Monday, February 10, 2014

The Oil Industry's Fight to Kill Renewable Fuels—and Why It May Win

Biofuels, mainly corn ethanol, have supplanted billions of gallons of petroleum in gasoline and diesel. That has made repealing the federal renewable fuel requirements a top priority for oil companies. (Credit: Bill Froberg, flickr) Click to enlarge.
The American oil industry could be on the verge of winning its war on the federal Renewable Fuel Standard (RFS), as the Obama administration weighs changes that could severely undermine the nation's most successful—and most divisive—efforts to cut crude oil consumption in the nation's cars.

Faced with what it called an "inadequate domestic supply of renewable fuels," federal regulators in November proposed lowering the 2014 usage requirements for the total volume of renewable fuel and for advanced biofuels.  Last month, regulators said they may also grant oil industry requests for waivers on their biofuel obligations for 2014 as well as for fiscal 2013, which ends in June.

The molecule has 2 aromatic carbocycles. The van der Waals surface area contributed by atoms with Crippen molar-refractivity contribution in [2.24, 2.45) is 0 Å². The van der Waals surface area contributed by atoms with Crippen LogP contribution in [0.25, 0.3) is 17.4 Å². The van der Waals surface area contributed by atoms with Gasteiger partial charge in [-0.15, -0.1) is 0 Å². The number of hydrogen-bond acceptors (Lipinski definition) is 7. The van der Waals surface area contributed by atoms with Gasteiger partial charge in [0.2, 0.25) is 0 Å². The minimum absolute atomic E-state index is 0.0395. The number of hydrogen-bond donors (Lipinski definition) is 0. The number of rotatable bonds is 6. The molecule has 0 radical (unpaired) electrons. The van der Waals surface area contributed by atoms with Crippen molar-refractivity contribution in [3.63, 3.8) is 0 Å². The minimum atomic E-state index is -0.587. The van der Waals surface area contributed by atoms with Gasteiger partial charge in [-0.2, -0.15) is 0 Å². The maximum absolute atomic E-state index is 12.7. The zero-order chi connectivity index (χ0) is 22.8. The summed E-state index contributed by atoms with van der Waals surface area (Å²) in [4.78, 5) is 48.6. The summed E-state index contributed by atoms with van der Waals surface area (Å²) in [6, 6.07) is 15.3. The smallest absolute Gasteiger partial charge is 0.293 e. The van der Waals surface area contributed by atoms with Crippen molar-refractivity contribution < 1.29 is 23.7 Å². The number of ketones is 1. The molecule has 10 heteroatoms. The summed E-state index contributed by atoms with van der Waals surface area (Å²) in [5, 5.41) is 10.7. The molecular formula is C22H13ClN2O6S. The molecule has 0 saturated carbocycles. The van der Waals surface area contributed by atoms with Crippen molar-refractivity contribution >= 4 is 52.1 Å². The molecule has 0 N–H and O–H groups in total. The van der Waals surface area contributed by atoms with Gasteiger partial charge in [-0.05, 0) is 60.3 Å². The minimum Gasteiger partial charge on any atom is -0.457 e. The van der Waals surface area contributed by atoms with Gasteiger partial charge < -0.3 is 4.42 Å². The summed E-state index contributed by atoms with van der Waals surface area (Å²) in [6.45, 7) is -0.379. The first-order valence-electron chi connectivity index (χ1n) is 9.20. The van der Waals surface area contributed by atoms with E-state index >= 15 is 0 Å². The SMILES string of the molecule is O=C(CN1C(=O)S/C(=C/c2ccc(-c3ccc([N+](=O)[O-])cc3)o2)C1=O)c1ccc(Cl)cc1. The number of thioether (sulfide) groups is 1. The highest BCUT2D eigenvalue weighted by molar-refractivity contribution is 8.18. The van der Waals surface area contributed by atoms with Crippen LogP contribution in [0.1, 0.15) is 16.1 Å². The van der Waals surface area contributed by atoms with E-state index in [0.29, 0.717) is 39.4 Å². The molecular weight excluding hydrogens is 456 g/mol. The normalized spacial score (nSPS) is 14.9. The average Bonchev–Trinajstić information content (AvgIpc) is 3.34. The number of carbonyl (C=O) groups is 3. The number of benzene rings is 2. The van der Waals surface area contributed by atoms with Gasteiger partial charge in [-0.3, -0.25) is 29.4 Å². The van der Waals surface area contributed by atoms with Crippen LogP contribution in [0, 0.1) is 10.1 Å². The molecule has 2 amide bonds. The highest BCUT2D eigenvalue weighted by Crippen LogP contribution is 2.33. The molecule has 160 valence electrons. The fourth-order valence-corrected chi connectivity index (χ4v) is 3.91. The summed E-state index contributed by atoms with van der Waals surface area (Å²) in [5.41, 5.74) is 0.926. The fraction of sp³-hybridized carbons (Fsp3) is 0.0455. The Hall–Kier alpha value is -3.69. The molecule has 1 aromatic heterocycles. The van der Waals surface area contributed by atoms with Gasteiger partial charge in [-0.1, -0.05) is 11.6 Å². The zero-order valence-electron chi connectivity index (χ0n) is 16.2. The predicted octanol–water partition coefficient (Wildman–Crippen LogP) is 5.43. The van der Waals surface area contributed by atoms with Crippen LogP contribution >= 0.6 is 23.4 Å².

The moves triggered howls from biofuels companies and representatives from corn states fearful that those setbacks will lead to others, and that uncertainty over the program will pull the rug from under the fledgling market for advanced biofuels.  The Environmental Protection Agency is expected to rule on the proposed biofuel reductions and the oil industry waivers in the coming months.

The Oil Industry's Fight to Kill Renewable Fuels—and Why It May Win

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